Then, on June 29, 2006, the Supreme Court decided Hamdan, leading many legal onlookers to think that the pendulum might finally be pushed back by the imposition of law and judicial oversight on what was happening in Guantánamo. In Hamdan, the second of three major Guantánamo cases decided from 2004 to 2008, the Supreme Court ruled that President Bush had overstepped his authority in ordering military tribunals for Guantánamo detainees that deviated radically from the Geneva Conventions and the UCMJ. Hamdan appeared to dictate that the detention regime at Guantánamo would thereafter conform to the laws of war. Torture and cruel, inhuman, and degrading treatment would be prohibited. Justice could be meted out only by regularly constituted tribunals that satisfied internationally recognized fair-trial guarantees. And, with the Court’s seminal Boumediene v. Bush decision in 2008, Guantánamo detainees were guaranteed the ability to seek judicial review in U.S. federal courts of both the legality and the conditions of their detention at Guantánamo, seemingly enshrining the law of war’s force there.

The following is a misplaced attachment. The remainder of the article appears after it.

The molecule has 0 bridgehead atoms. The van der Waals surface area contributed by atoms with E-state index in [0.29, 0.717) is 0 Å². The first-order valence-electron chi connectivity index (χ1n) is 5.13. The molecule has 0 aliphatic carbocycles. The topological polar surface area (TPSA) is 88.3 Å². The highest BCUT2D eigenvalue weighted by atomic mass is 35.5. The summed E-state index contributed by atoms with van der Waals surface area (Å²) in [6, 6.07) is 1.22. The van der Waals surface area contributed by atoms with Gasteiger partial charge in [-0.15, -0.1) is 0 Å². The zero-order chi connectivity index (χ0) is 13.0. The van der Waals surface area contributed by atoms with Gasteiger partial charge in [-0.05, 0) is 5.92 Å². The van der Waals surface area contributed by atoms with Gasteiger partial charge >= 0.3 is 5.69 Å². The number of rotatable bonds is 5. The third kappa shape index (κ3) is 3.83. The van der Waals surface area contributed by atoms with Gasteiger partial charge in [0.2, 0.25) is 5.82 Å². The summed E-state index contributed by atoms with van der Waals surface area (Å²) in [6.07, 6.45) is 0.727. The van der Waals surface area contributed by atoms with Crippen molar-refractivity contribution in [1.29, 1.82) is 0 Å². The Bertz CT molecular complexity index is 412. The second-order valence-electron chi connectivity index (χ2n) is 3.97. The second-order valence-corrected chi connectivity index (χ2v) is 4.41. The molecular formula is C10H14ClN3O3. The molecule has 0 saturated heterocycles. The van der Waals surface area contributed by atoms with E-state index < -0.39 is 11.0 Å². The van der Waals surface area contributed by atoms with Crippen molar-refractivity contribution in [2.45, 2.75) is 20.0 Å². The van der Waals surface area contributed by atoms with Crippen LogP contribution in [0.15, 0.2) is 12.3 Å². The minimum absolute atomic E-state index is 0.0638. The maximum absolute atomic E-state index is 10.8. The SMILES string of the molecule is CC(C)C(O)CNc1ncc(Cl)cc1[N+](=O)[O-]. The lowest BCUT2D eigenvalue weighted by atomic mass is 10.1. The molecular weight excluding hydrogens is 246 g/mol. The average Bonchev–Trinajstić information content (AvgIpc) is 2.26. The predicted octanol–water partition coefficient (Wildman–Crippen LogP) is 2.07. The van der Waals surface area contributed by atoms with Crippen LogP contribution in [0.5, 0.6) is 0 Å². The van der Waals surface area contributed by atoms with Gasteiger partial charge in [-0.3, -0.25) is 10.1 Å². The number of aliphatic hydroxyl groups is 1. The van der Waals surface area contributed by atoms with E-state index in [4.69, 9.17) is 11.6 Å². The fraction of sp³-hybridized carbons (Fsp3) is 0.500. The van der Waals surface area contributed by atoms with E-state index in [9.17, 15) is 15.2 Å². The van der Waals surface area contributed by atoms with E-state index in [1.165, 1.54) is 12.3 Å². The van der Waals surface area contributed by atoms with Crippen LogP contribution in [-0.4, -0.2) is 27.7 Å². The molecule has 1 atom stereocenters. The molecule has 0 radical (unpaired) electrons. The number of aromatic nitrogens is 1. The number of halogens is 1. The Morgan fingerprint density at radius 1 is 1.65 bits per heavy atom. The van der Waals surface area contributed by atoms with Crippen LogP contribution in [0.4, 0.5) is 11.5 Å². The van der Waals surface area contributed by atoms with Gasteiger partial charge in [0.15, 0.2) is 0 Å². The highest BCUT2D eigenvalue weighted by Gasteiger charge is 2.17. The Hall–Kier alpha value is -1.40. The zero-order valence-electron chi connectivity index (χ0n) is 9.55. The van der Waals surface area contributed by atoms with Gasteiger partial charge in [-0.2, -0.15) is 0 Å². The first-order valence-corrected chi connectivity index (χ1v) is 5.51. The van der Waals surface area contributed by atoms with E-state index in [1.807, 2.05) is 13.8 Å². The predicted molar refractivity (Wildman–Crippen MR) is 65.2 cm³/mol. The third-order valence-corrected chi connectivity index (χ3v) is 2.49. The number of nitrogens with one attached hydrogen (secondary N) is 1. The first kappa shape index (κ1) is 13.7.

Unfortunately, in the 15 years following Hamdan, the promise of that decision — and that of Boumediene — has proved, like a fairy tale, too good to be true. Just two months after the Court handed down Hamdan, the United States transferred 14 victims of its torture program to Guantánamo. Although these men were now supposedly in military custody, the CIA retained operational control over them. Although they were now ostensibly law-of-war detainees, they continued to be deprived of meaningful access to their families. Although they were transferred to Guantánamo expressly to face (fair) trial by military commission — and although the Supreme Court had already guaranteed their access to legal representation — the United States continued to prevent them from meeting or speaking with attorneys for at least a year. And, although any fair trial necessarily precludes the use of torture-derived evidence, the United States continued to rely on the proceeds of torture by using FBI agents who had been intimately involved in the torture program to gather supposedly “clean” evidence for use at trial. In fact, the fruits of those torture-tainted interrogations remain the basis of U.S. prosecutions at Guantánamo that limp along to this day. One military judge has even authorized the prosecution to use, in pre-trial proceedings, statements extracted by torture at black sites, as if those statements were ordinary hearsay.